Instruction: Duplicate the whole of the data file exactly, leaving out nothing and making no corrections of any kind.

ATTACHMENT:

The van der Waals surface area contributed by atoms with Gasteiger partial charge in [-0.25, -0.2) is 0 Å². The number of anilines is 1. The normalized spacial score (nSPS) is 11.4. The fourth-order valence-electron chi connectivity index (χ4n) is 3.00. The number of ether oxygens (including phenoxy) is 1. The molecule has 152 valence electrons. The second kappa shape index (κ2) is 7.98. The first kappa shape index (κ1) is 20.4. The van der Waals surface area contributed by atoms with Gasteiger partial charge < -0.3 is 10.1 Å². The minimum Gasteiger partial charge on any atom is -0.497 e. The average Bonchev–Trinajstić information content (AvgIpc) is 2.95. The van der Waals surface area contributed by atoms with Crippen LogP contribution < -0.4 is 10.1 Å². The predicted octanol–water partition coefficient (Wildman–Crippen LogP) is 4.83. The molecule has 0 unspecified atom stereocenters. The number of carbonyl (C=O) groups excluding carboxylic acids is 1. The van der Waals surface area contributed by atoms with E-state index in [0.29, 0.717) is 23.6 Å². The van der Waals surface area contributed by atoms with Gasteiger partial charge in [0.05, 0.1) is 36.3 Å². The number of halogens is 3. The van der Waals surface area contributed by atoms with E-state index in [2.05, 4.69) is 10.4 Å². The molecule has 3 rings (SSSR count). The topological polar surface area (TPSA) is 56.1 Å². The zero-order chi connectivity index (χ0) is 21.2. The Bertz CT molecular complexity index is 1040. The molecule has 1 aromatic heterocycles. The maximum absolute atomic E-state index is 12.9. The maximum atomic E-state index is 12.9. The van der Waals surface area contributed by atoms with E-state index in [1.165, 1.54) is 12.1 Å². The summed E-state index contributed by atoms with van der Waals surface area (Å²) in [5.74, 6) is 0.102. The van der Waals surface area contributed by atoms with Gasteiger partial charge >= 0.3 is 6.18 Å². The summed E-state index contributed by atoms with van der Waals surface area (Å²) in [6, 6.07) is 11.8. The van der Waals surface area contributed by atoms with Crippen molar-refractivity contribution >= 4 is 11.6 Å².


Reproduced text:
The van der Waals surface area contributed by atoms with Gasteiger partial charge in [-0.25, -0.2) is 0 Å². The number of anilines is 1. The normalized spacial score (nSPS) is 11.4. The fourth-order valence-electron chi connectivity index (χ4n) is 3.00. The number of ether oxygens (including phenoxy) is 1. The molecule has 152 valence electrons. The second kappa shape index (κ2) is 7.98. The first kappa shape index (κ1) is 20.4. The van der Waals surface area contributed by atoms with Gasteiger partial charge < -0.3 is 10.1 Å². The minimum Gasteiger partial charge on any atom is -0.497 e. The average Bonchev–Trinajstić information content (AvgIpc) is 2.95. The van der Waals surface area contributed by atoms with Crippen LogP contribution < -0.4 is 10.1 Å². The predicted octanol–water partition coefficient (Wildman–Crippen LogP) is 4.83. The molecule has 0 unspecified atom stereocenters. The number of carbonyl (C=O) groups excluding carboxylic acids is 1. The van der Waals surface area contributed by atoms with E-state index in [0.29, 0.717) is 23.6 Å². The van der Waals surface area contributed by atoms with Gasteiger partial charge in [0.05, 0.1) is 36.3 Å². The number of halogens is 3. The van der Waals surface area contributed by atoms with E-state index in [2.05, 4.69) is 10.4 Å². The molecule has 3 rings (SSSR count). The topological polar surface area (TPSA) is 56.1 Å². The zero-order chi connectivity index (χ0) is 21.2. The Bertz CT molecular complexity index is 1040. The molecule has 1 aromatic heterocycles. The maximum absolute atomic E-state index is 12.9. The maximum atomic E-state index is 12.9. The van der Waals surface area contributed by atoms with E-state index in [1.165, 1.54) is 12.1 Å². The summed E-state index contributed by atoms with van der Waals surface area (Å²) in [5.74, 6) is 0.102. The van der Waals surface area contributed by atoms with Gasteiger partial charge >= 0.3 is 6.18 Å². The summed E-state index contributed by atoms with van der Waals surface area (Å²) in [6, 6.07) is 11.8. The van der Waals surface area contributed by atoms with Crippen molar-refractivity contribution >= 4 is 11.6 Å².